Two, Trump sees a Hindu-Muslim divide in Kashmir. How far he sees this as a reflection of the Hindutva phase of India’s current politics and sad history we do not know. But he thinks co-existence between Hindus and Muslims has become difficult, which makes J&K “a very complicated place.”

Three, Trump refers to the alienation of Kashmiri Muslims from their “rulers”. In sum, India-Pakistan tensions and Kashmir issue intersect in a way that “a very explosive situation” prevails today in the region.

Trump sees that both Indian and Pakistan leaderships have come under pressure and the tensions of the past several decades have escalated to a conflict situation.

Trump gets along “really well” with both Modi and Imran Khan and is “helping the situation.” And he is determined to do “the best I can to mediate or do something” — although, given the Hindu-Muslim divide, it is a “complicated situation,” as would happen when religion enters the political calculus whenever, wherever. “Religion is a complicated subject.”

Trump’s remarks are rational and largely cogent and difficult to refute — although, Modi government is getting here a bitter taste of the international community’s perception of how the mixing of religion and politics has polarised the subcontinent and can damage nationhood.

Evidently, the country’s image and standing on the world stage has been tarnished due to the erosion of the secularist foundations of the Indian state.

Now, some Indians are bound to call Trump “anti-national” when he draws attention to the painful Indian reality that Muslim alienation is reaching a point of no return. Trump stops short of mentioning the right of self-determination, considering its apocalyptic implications in a nuclear environment, but his reference to “rulers” must be carefully noted.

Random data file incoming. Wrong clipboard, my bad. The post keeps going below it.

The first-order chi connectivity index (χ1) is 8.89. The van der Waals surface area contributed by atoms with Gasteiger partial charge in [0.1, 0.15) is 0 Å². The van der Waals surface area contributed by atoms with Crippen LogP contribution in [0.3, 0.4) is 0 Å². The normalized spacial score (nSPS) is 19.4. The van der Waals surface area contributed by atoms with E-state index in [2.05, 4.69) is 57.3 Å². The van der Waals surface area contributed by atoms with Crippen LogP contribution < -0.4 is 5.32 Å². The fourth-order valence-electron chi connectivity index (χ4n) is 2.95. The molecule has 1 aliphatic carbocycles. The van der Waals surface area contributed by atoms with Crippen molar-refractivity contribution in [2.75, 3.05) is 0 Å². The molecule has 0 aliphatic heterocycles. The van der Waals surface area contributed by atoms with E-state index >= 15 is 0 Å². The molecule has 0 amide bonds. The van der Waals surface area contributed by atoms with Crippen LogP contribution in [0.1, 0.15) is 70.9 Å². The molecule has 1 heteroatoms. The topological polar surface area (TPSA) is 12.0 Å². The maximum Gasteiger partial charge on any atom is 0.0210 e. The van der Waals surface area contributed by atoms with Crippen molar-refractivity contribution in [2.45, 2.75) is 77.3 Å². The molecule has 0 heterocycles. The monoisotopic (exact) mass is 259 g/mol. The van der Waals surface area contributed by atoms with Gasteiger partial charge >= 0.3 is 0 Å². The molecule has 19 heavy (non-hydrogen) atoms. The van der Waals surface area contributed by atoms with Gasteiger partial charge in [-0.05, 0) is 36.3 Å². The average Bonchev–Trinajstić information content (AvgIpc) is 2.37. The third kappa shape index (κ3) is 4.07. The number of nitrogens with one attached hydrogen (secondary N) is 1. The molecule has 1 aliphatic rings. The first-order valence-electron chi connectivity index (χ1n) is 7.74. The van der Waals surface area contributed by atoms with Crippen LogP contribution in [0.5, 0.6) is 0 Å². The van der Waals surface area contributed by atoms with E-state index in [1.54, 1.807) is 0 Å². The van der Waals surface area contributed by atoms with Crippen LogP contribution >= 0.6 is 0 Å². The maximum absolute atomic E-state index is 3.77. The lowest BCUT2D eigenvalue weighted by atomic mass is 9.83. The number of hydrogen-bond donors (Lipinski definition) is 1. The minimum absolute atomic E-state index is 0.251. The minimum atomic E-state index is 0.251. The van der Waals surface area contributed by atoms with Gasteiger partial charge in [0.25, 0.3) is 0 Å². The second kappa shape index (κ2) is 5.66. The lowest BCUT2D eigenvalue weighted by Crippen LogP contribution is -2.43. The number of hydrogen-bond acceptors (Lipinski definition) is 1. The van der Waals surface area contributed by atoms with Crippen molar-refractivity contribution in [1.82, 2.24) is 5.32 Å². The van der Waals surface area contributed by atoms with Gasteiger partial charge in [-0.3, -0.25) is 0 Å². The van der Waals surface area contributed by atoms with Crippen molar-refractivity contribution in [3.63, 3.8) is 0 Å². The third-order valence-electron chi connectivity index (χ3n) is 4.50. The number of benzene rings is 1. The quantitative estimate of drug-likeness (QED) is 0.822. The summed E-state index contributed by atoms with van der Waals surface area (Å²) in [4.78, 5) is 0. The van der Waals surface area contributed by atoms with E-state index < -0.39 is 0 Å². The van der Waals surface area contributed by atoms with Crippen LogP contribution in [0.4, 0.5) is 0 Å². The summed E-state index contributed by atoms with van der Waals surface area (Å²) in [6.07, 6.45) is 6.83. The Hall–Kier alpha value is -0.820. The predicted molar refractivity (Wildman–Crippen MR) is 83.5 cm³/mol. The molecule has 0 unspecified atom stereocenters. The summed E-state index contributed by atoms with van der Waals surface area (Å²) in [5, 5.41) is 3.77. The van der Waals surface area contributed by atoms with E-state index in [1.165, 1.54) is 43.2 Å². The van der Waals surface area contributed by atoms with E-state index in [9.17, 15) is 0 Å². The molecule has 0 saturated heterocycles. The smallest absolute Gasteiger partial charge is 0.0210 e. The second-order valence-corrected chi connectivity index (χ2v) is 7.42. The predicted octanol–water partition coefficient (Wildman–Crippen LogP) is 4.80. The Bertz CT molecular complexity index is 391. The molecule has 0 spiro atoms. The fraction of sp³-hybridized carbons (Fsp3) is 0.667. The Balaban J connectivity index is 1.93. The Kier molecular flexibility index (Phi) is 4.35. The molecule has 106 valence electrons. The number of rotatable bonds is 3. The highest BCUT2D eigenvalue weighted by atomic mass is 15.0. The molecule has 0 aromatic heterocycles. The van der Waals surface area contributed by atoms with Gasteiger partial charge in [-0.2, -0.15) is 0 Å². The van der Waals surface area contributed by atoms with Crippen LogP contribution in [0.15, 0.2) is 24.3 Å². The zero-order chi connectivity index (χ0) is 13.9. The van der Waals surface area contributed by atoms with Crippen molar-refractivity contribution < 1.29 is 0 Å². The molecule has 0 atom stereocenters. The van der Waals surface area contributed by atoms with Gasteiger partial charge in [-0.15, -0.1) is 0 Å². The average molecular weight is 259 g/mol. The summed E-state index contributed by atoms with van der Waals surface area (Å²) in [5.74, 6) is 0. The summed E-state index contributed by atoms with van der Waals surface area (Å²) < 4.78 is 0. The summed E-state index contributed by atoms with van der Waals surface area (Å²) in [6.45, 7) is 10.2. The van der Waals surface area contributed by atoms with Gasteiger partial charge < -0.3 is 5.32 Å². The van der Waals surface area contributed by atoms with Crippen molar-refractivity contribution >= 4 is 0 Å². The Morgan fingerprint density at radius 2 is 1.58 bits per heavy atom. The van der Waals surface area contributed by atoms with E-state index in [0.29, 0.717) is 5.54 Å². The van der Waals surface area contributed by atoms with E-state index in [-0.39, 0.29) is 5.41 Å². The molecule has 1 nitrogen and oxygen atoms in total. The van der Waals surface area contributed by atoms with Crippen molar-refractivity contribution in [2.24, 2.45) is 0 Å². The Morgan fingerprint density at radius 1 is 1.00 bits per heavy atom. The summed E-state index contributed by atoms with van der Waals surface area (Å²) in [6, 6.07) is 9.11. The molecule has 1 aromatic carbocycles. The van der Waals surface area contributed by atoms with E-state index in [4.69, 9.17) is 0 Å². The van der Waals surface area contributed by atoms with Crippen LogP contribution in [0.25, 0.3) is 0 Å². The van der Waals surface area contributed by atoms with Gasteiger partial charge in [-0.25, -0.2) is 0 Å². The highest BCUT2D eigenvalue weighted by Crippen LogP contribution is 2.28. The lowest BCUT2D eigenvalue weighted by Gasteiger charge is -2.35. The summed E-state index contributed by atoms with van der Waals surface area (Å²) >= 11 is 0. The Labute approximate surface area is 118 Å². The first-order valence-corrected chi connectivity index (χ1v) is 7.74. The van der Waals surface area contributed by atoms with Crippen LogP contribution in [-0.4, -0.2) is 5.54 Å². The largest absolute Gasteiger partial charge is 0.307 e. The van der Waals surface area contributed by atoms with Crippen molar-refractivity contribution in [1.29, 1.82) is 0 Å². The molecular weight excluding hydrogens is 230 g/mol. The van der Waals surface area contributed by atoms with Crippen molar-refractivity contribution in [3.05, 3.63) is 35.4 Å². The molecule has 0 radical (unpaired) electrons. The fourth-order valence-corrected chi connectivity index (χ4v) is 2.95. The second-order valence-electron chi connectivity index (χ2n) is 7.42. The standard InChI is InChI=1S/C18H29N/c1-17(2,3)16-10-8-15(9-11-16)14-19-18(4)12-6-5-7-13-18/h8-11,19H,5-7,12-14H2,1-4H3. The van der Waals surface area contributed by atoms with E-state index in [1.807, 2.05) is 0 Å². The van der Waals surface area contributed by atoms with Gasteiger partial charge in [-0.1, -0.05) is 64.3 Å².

Modi probably hoped to divert Trump’s attention to the trade issues by making concessions in line with our “buy-one-get-one” philosophy. But Trump is a sharper Baniya than any in the Indian elite. He will have both trade concessions and market access from Modi, while also navigate the Kashmir issue and negotiate tradeoffs with Imran Khan.

Trump has a habit of “declassifying” sensitive briefs and using them in his tweets and free-wheeling remarks with the media. (He recently boasted that the accident at a Russian nuclear missile test site in Archangel enabled the US intelligence to gauge that the hypersonic weapons that President Putin famously keeps speaking about aren’t as advanced, after all, as what Pentagon already has in use!)

Make no mistake that due to the follies of the Modi government in J&K through the past 5 year period, Kashmir issue has been internationalised. Meanwhile, irresponsible rhetoric by senior ministers (both in and outside the parliament) can only fuel the global perception that South Asia is approaching a nuclear flashpoint.

The BJP leaders ought to know that “getting back” the territories of POK and Northern Areas is a pipe dream — and to threaten to switch to nuclear first-use to achieve such objectives is sheer lunacy.

The crux of the J&K situation is that India should not ape the Israeli methods to tackle mass alienation in J&K. We do not need the West Bank / Gaza-style repression and ghettoisation. A “Nagaland solution” is still possible — except that BJP may not be able to form the next government in Srinagar.

We should take Trump’s help to create diplomatic space to switch tack and head toward a “Nagaland solution” in J&K — something better than the moth-eaten Article 370. His mediation offers a rare opportunity to constructively engage Pakistan.